Rishon Penkar, chief concierge at the Eilat Club Hotel, which offers more family-friendly lodging, says his place of work established a formal concierge post a few years ago, “as we believe it’s a valuable service to guests and, even after COVID, when tourism is slowly recovering, the post is alive and kicking.”
Guests want and need a personal human touch, he says.
“Indeed they possess more knowledge due to technology... but they seek the knowledge of a local person that knows the city top to bottom, more than apps.”
David Intercontinental Tel Aviv
Ronen Alkalay, the veteran chief concierge at the David Intercontinental Tel Aviv, is confident that due to endless options available online, guests end up being confused and they need personalized assistance.
“There is no replacement to the concierge service, and hotel managers are aware of it.”
Alkalay is president of the international hotel concierges union Les Clefs d’Or in Israel. He also reveals that membership fees and professional seminars of the 40 members in Israel are covered by the hotel management, “a proof for the importance of our work.”
The members are easy to recognize as they always wear two keys on the lapel of the uniform. These crossed golden keys are more than just a symbol of the organization. It’s a sign of guaranteed quality service.
“This March, the organization will convene in Istanbul, four years after the last one. Some 550 members are expected to participate, a demonstration of strength,” says Alkalay.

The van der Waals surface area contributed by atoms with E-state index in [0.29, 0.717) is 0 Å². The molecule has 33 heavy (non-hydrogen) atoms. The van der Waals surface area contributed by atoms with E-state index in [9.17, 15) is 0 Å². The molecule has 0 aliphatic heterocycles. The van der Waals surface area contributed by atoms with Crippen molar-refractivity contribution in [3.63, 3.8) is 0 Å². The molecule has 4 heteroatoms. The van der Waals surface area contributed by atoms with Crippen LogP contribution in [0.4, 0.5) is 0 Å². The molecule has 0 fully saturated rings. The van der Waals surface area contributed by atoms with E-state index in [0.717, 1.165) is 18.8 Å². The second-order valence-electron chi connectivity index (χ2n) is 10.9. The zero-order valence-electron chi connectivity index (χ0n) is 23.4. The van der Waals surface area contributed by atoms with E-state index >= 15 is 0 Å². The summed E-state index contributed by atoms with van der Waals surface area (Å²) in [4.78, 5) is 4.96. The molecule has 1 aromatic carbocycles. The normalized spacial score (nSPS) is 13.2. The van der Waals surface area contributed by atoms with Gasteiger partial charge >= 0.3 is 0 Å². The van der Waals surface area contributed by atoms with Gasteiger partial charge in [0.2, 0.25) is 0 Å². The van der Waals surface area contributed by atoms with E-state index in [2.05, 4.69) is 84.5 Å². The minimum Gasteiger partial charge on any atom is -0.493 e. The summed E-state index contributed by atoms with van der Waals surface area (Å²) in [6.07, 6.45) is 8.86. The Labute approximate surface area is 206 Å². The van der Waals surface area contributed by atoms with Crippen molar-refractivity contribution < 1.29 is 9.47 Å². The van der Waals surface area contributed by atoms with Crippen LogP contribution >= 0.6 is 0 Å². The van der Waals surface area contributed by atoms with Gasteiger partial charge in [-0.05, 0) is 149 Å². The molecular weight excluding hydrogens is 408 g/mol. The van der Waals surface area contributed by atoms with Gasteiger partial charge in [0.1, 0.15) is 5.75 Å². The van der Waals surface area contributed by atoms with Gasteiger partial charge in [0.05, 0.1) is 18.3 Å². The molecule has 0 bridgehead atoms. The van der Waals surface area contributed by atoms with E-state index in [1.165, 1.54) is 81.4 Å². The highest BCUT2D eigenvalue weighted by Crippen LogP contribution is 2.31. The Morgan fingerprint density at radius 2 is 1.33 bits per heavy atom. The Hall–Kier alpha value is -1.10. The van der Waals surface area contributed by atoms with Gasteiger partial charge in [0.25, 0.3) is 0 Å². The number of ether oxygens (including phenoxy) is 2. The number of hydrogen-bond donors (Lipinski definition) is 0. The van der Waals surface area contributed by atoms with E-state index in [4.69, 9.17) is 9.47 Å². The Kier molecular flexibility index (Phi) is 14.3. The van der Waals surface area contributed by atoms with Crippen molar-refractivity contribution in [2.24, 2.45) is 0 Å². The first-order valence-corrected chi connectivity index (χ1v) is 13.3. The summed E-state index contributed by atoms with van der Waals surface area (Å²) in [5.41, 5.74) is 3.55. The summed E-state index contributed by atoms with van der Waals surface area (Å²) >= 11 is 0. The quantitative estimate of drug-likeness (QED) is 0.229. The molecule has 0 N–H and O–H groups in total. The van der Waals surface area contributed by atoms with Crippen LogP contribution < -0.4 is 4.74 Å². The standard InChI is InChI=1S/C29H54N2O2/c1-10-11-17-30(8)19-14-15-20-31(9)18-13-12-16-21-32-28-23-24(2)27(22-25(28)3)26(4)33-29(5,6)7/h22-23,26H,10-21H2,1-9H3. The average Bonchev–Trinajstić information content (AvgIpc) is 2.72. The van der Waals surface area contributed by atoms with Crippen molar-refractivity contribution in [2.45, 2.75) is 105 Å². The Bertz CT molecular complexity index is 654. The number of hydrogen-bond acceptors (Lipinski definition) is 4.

What is interesting is that although concierges in Israel are unanimously denying the importance of technology to replace them, they all agree that the Internet changed their job and made it easier. Emails and WhatsApps are crucial for their success, and apps like Tabit, Ontopo and Tourbo make their work more adequate.
“Four-star hotels can compromise service with reception staff juggling check-in, check-out and billings, while also moonlighting as a concierge. But five-star hotel guests expect to be provided with a unique personalized service,” says Eyal Goldberger, general manager of the David Citadel Jerusalem.
“In addition to our Les Clefs d’Or-certified chief concierge, my goal is to make all those who work in the concierge counter certified as well. I even plan a concierge butler position for top guests. This is for me a statement of luxury. Concierges are here to stay, as there is no alternative to providing the attention and professionalism that guests have come accustomed to expect,” he says.
Ron Yariv, a leading hotel consultant in Israel with 40-years experience in the hospitality industry, is certain that the hotel concierge service, as we know it, will remain for the long run.
“Airbnb is a major challenge to hotels. The hotel concierge is one of the differentiators between Airbnb and hotel service, keeping hotels as winners,” he says. “Apps do not know the guest’s personal needs like the hotel concierge. Guests expect to be met with friendly and knowledgeable team members who know how to deliver service, especially in luxury properties, as they wish to feel unique and important. The concierge will do the best job.”
The hospitality industry had changed dramatically due to the technology revolution. Accommodation bookings are dominated by websites. Today’s tourists devote noticeable efforts finding the best value for their money online. Booking.com’s success is the best example.
However, when travelers turn into hotel guests they seek the personal experience. They are happy to feel special and taken care of. The concierges are key players here, and their extinction seems like science fiction.
The writer is the Travel Flash Tips publisher.